Skip to main content

The association between shift work disorder and turnover intention among nurses



Shift work disorder (SWD) is highly prevalent among shift-working nurses and has multiple negative health-related effects. There is a dearth of insight into career-related decisions made by nurses suffering from SWD, for instance in terms of their intention to quit work (turnover intention). In this study, we aimed to investigate the association between SWD and turnover intention among nurses, and the individual and work-related correlates of turnover intention.


Data were derived from the ongoing longitudinal cohort study “SUrvey of Shift work, Sleep and Health (SUSSH)” among Norwegian nurses. An annual survey was initiated in 2008/2009 (N = 2965). The present study used data collected in year 2015 (wave 7) and 2016 (wave 8). Nurses were included if: 1) they were working as nurses in both 2015 and 2016, and 2) had completed a three-item scale adapted from the Michigan Organizational Assessment Questionnaire assessing turnover intention (in wave 8), and 3) did not only work day-shifts. SWD was measured in wave 7 with three questions based on the minimal criteria from the third edition of the International Classification of Sleep Disorders. Job demands, decision latitude, and social support at the workplace were measured with subscales of the Swedish Demand-Control-Support Questionnaire.


Eight Hundred eighty-nine nurses were included. The results from the hierarchical linear regression showed that SWD predicted turnover intention one year later, i.e. from 2015 to 2016 (F1,835 = 6.00, p < 0.05; β = 0.084, p = 0.015). The findings remained significant when controlling for age, sex, organizational tenure, number of nights worked, shift work schedule and workplace social support, job demands and decision latitude.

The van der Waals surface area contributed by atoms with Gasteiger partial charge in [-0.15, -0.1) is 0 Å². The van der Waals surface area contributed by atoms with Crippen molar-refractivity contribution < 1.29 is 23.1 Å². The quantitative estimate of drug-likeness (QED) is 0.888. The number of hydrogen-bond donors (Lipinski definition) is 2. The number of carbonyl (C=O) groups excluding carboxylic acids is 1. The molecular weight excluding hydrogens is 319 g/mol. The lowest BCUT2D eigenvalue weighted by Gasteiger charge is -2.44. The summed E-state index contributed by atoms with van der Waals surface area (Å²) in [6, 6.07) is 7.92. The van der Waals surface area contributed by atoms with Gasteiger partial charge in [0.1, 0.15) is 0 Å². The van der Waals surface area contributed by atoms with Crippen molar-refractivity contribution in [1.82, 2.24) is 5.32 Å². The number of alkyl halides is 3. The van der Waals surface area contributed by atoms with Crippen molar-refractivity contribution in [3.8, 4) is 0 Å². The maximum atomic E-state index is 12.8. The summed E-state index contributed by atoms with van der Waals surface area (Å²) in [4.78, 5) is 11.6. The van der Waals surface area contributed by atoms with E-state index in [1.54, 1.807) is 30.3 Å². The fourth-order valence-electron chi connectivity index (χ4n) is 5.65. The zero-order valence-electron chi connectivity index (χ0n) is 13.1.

This study showed that SWD is associated with turnover intention, even when controlling for individual and work-related variables.

Peer Review reports


In the European Union, as many as 40% of health care workers are exposed to shift work [1]. Shift work is associated with several negative health outcomes, such as impaired cognitive functioning [2], cardiovascular disease [3], ischemic stroke [4], depression [5], cancer [6, 7], metabolic syndrome [8], ulcers [9], obesity [10, 11], reproductive problems [12] and gastrointestinal dysfunction [9]. Furthermore, shift work is known to disrupt sleep and cause sleepiness [13]. Especially night shifts, early morning shifts and quick returns are known to cause significant sleep loss [14,15,16].

Shift work disorder (SWD) is associated with a recurring work schedule that overlaps with the usual time for sleep [17]. In 2014, a third edition of the International Classification of Sleep Disorder was published including amendments of the criteria of SWD. According to the ICSD-3 criteria for SWD, symptoms of insomnia/sleepiness should be linked to a reduction of total sleep time in relation to the work schedule. Furthermore, the required duration of the symptoms warranting a diagnosis increased from one (ICSD-2) to three months.

The prevalence of SWD varies by occupation and working time patterns. When SWD is measured by the criteria in ICSD-2, the prevalence is estimated to range from 10 to 84% [18,19,20,21]. A prevalence ranging from 29% in two-shift rotation workers to 44% in three-shift rotation workers was found among Norwegian nurses [22]. Few studies have investigated the prevalence of SWD using the criteria from ICSD-3. Still, a recent meta-analysis indicates that the ICSD-3 criteria yield somewhat lower prevalence estimates of SWD then the ICSD-2 criteria [23].